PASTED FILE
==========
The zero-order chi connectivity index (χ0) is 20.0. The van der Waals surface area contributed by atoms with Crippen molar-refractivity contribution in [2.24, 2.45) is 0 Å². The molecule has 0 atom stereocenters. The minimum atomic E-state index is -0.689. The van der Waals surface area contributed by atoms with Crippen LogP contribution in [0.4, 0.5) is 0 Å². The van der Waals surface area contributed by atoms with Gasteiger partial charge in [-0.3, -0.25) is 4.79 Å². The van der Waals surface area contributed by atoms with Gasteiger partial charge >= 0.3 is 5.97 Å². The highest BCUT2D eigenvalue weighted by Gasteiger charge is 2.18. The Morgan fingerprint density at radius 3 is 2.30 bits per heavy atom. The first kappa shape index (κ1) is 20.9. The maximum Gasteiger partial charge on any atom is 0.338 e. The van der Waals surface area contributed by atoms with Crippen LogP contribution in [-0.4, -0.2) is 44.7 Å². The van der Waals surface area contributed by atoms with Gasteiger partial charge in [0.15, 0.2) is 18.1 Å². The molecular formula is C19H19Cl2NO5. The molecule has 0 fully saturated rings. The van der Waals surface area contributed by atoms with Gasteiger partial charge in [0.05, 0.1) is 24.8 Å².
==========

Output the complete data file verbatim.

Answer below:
The zero-order chi connectivity index (χ0) is 20.0. The van der Waals surface area contributed by atoms with Crippen molar-refractivity contribution in [2.24, 2.45) is 0 Å². The molecule has 0 atom stereocenters. The minimum atomic E-state index is -0.689. The van der Waals surface area contributed by atoms with Crippen LogP contribution in [0.4, 0.5) is 0 Å². The van der Waals surface area contributed by atoms with Gasteiger partial charge in [-0.3, -0.25) is 4.79 Å². The van der Waals surface area contributed by atoms with Gasteiger partial charge >= 0.3 is 5.97 Å². The highest BCUT2D eigenvalue weighted by Gasteiger charge is 2.18. The Morgan fingerprint density at radius 3 is 2.30 bits per heavy atom. The first kappa shape index (κ1) is 20.9. The maximum Gasteiger partial charge on any atom is 0.338 e. The van der Waals surface area contributed by atoms with Crippen LogP contribution in [-0.4, -0.2) is 44.7 Å². The van der Waals surface area contributed by atoms with Gasteiger partial charge in [0.15, 0.2) is 18.1 Å². The molecular formula is C19H19Cl2NO5. The molecule has 0 fully saturated rings. The van der Waals surface area contributed by atoms with Gasteiger partial charge in [0.05, 0.1) is 24.8 Å².